Visual Design: Experienced older users can scan pages as well as younger users, but newer elderly users can find pages with irrelevant material (such as advertisements) highly distracting. Older users generally prefer larger text and for those who have vision deficits require suitable contrast along with headings to help them narrow their visual search.

  • Information Architecture: Skimming and scanning is common across all age groups and vision abilities. Thus, within the app clear labeling of links, headings and menu items is important for older users as they don’t prefer too many complicated steps while accessing the device.
  • Layout & Style: The most important information and content should be placed on the first screen of the app as the older adult is not expected to scroll down. The layout should be based on the needs of the user including the priority of the information and the typing style of the user.
  • Layout consistency should include placement of logos and graphics as well as alignment (vertically and horizontally) of information and items on a page. They prefer rows and columns on page to be aligned and, as a result, they can read the text better.

 

Animation & Graphic Elements: Flashing or blinking graphics are highly distracting. For both new users and those with diminished peripheral vision, such as glaucoma or cataracts, such animation can be the difference between viewing a site and not. Excessive popup windows and ads banners have this same impact, distracting the reader and drawing attention to everything else but the app.

  • Avoid Distracting Background: Using any background patterns including watermarks or embossed logos generally are distracting and interfere with readability. As an alternative, a light complementary background color can be applied.
  • Balance of Type & Open Space: Large areas of white space and small blocks of text increase readability. The results are your pages are cleaner and easier to navigate. Keep in mind that larger (longer) pages can mean more scrolling for the user. Consider including hyperlinks within longer pages so viewers can “jump” from section to section with a single click.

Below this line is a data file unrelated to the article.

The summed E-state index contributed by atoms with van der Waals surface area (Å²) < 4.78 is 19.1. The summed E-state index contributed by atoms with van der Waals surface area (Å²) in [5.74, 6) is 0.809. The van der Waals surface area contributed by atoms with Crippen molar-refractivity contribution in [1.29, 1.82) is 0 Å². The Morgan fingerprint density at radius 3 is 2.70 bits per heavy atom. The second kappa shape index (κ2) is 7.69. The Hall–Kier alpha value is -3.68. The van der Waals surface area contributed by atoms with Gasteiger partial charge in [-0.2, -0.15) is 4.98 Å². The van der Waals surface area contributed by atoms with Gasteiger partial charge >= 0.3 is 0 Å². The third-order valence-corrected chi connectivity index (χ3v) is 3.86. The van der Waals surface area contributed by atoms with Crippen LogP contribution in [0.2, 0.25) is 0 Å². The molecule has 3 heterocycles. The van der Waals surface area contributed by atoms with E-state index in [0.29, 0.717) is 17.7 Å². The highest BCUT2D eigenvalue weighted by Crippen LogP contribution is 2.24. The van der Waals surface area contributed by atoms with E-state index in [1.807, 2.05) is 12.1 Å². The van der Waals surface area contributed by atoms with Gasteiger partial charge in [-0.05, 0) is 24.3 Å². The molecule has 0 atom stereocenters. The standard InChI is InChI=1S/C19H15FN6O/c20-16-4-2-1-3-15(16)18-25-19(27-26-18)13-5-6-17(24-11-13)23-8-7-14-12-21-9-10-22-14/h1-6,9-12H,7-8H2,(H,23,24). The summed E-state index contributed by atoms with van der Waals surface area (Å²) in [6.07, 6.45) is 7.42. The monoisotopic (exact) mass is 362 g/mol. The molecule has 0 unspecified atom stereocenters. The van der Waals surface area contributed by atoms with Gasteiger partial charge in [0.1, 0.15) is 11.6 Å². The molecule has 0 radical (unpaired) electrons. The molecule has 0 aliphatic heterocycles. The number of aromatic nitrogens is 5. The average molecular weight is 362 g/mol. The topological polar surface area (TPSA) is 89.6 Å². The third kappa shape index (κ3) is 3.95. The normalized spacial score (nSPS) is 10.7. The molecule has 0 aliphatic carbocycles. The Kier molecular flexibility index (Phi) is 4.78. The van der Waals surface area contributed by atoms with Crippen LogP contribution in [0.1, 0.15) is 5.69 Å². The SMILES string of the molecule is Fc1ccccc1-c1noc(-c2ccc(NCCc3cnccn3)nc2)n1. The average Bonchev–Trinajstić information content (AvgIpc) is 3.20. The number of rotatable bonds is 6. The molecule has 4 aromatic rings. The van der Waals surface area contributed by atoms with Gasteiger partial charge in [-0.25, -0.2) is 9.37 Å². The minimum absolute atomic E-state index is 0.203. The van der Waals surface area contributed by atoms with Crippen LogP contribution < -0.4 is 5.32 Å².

• Paragraph Alignment: Left-hand alignment as used in this document, offers a high level of readability as compared to justification. Justified paragraphs have all lines the same length. Forcing the line length causes irregular letter and word spacing.

 

Color: Color is a critical consideration in web and interface design. Partial sight, aging and congenital color defects all produce changes in perception that reduce the visual effectiveness of certain color combinations.

  • Colors to Avoid: A safe approach is to keep colors bright and bold. It is usually in the low saturation levels (very pale or very dark) that cause difficulties for users with color deficiencies. Colors that are exceptionally bright, fluorescent or vibrant can have edges that appear to blur and create after images, which fatigue the eye.

Certain Must-Knows:

  • Avoid use of complex interactions
  • Key function unity (one key one function)
  • Page function unity (one page one task)
  • Place confirmations every possible time
  • Make use of Coloring
  • Make use of Labeling
  • Make use navigation bar/menu
  • Provide feedback continuously
  • Distinct feedback from each action
  • Minimize Errors
  • High Recoverability
  • On-screen help
  • Make use of proper size interface components
  • Touch sensitive area/Size of button should be 16.5 mm to 19.05 mm
  • Spacing size between button/touch sensitive 3.15 mm to 12.7 mm
  • Avoid using scroll bar
  • Present text the simplest way
  • Make use of black font on white

Tech specialists need to ensure that they go an extra mile when it comes to accommodating the human aging process so as to make the app or mobile device easier and faster to use.

Contrary to what many people believe, older people don’t have much time to waste. If they find the UI/UX too difficult, they will go elsewhere-just like all other users do.